"Den of Maniacs" is the fourth and latest release from Chicago-based composer, singer-songwriter, and guitarist Dan Wallace.
Mark Suppanz, The Big Takeover Magazine
On his fourth album, this Chicago-based troubadour and ex-Pindrops frontman serves up another nourishing helping of stylish indie rock with pinches of classical seasonings, playing most everything himself. Outside of the opening guitar workout "Look at Me," and the bouncy, electro-poppy "Take It Back," his mood is quieter and more introspective. He's also nostalgic, reworking two songs from 2006's debut Neon and Gold, "Vante Left Them Human" and "Fell," in an unplugged form with Emanuel Ban's spirited violin accompaniment, and providing a new vocal take for "I Want to Be" (previously sung by guest Robin Morgan on 2007's Culture of Self). Despite his aching and despondent lyrics, varied songs such as the sweeping, orchestral "Go Away," Django Reinhardt-inspired "Morceau," and piano-driven "Fever" ensure the LP is another unqualified winner.
Bert Saraco, The Phantom Tollbooth
Once again, we get the slightly askew brilliance of Dan Wallace on Den of Maniacs, a project sure to delight some and to confuse others...
The fourth outing by Dan Wallace, Den of Maniacs, reinforces the artist's steadfast dedication to his particular vision – his Culture of Self, if you will (to borrow the phrase from a previous album). Possessing all of the tools needed for crossover success -– the ability to write songs with hooks, a flexible vocal range, and all of the required rock and roll musical chops – Wallace instead walks a musical road less traveled, and a bizarrely picturesque road it is.
In somewhat of a surprise move, Wallace starts the album off with one of the most immediately accessible tracks he's ever done –- the hard-rock (mock-rock?) “Look at Me,” which asks, “hey you there look at me / tell me, tell me, help me - tell me what you see / am i the same man i used to be? different, changed, or in between? / am i soft now or too extreme? / tell me tell me help me tell me what you see...” The song seems to give the average rock & roll consumer what he wants to hear on a surface level while at the same time asking why he wants to hear it - Wallace shows us, for the moment, a rock star persona with thundering drums, pounding bass and fiery guitar solos, all supporting questions posed in his Ray Collins style falsetto vocal, as if to illustrate the fact that all might not be exactly as it seems.
The rock star facade falls away with the second track, where we begin to hear more typically adventurous music with the sweetly macabre sounding “Go Away,” a rock carnival waltz featuring some complex guitar work under wonderfully-arranged vocal melody and back-up harmony interplay.
Wallace has a distinctive sound, primarily featuring a variety of keyboard effects, his wonderful guitar playing, compositions that are irresistibly melodic and full of surprising twists and turns, and his immediately identifiable vocals. A multi-instrumentalist, Wallace essentially plays everything you hear on the album, with a brief assist from George Lawler on drums (“Look at Me,” and “Go Away”) and Emanuel Ban on violin (“ Vante Left Them Human” and “Fell”).
To say that this music is unusual would be an understatement. “Spiders in Heaven” starts out sounding like Django and The Hot Club of France in Dante's Inferno, “Fell (For two Musicians and a Computer)” ends up with a Sufjan Stevens-like crescendo, and the wonderfully complex “I Want to Be (Ensemble Version)” is, in parts, reminiscent of Frank Zappa's “Uncle Meat.” Keeping those comparisons in mind, the fact that Wallace occasionally seems to channel Brian Wilson (perhaps a _demented_ Brian Wilson – or is that redundant?) is quite interesting (one track actually starts with the words, “God only knows...”).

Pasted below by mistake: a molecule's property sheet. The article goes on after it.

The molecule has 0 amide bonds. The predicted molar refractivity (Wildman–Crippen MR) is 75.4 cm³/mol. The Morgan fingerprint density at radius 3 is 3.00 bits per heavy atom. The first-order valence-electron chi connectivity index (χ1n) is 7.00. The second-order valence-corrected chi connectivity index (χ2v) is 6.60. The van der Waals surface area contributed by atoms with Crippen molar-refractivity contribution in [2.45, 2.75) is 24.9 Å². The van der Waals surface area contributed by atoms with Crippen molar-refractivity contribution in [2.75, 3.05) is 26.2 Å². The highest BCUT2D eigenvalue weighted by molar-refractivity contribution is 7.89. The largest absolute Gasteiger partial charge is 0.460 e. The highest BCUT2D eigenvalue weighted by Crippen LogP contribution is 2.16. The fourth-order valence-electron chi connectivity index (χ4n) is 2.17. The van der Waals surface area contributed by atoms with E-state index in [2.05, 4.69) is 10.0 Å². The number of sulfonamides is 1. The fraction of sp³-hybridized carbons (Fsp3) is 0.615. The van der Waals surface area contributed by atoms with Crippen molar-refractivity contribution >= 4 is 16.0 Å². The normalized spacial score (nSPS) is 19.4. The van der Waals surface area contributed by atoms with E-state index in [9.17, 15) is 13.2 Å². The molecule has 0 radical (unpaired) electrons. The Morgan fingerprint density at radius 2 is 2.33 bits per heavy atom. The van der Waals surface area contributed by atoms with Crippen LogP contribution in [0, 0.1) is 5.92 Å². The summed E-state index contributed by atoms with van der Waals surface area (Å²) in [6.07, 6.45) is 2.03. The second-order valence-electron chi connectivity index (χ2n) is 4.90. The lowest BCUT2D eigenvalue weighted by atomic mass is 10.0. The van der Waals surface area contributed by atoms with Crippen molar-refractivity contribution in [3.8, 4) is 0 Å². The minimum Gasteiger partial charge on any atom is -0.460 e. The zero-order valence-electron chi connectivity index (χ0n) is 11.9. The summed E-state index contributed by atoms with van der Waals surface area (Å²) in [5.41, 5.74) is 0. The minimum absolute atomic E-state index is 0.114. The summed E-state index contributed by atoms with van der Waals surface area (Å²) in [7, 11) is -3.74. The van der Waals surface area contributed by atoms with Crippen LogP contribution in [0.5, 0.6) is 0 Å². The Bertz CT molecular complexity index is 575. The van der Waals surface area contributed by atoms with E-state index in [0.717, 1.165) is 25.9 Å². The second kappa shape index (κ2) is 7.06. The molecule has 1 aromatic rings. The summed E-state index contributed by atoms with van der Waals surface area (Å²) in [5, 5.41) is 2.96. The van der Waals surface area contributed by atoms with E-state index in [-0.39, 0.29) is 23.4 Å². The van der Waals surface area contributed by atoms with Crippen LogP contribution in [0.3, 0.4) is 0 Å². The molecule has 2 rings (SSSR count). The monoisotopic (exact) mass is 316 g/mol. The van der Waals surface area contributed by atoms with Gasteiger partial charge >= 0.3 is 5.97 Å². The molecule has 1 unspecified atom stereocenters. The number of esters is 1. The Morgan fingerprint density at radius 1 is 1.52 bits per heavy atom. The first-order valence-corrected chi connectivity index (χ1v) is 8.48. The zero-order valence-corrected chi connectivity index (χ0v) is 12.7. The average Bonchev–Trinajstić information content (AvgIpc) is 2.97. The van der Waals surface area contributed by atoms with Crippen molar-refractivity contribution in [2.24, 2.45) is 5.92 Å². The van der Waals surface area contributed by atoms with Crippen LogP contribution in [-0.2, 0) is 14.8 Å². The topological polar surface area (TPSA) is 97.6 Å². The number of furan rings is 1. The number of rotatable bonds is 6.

Lyrically, Wallace is fairly obscure, but always compelling, writing in a poetic form more often than creating a linear narrative – from “Fever,” the last song on the CD:
what’s one more dusty faith clutched closer in the maze
whose walls are portrait lined?
it’s not fine, it’s a fever spreading like tar
it’s a fever dripping down from above ...
Always interesting, sometimes challenging, undeniably memorable, Den of Maniacs shows Dan Wallace in a slightly more accessible mode, but still as intriguing as ever. You don't have to be a maniac to like this, but it helps.
Jon Worley, Aiding & Abetting
This album has quite possibly the worst cover in history. The thumbnail doesn't do it justice. Luckily, I know Dan Wallace and I know that what lies inside is so much better than any cover.
Wallace tends to shift his musical focus from album to album. Everything connects to atmospheric rock at some point, but he's wandered off on roots trails and even gotten a little punky at times. This outing finds him settling into lush (or at least full) arrangements and tightly-crafted songs decorated by the occasional tangent.
But, of course, eclecticism rules. Wallace never fails to surprise, and I've always liked the inventive nature of his music. He has a fascinating approach to melody (rarely straightforward), and he sometimes uses rhythm as an idea separate from the rest of the song. That's even cooler than you might think.
Once I've reviewed an artist a few times, I often get a little bored. Even the best can settle into a rhythm and coast a bit. While Wallace might have coasted on the cover (sorry, I just had to say it), he still goes at his music full bore. Still amazing after all these years.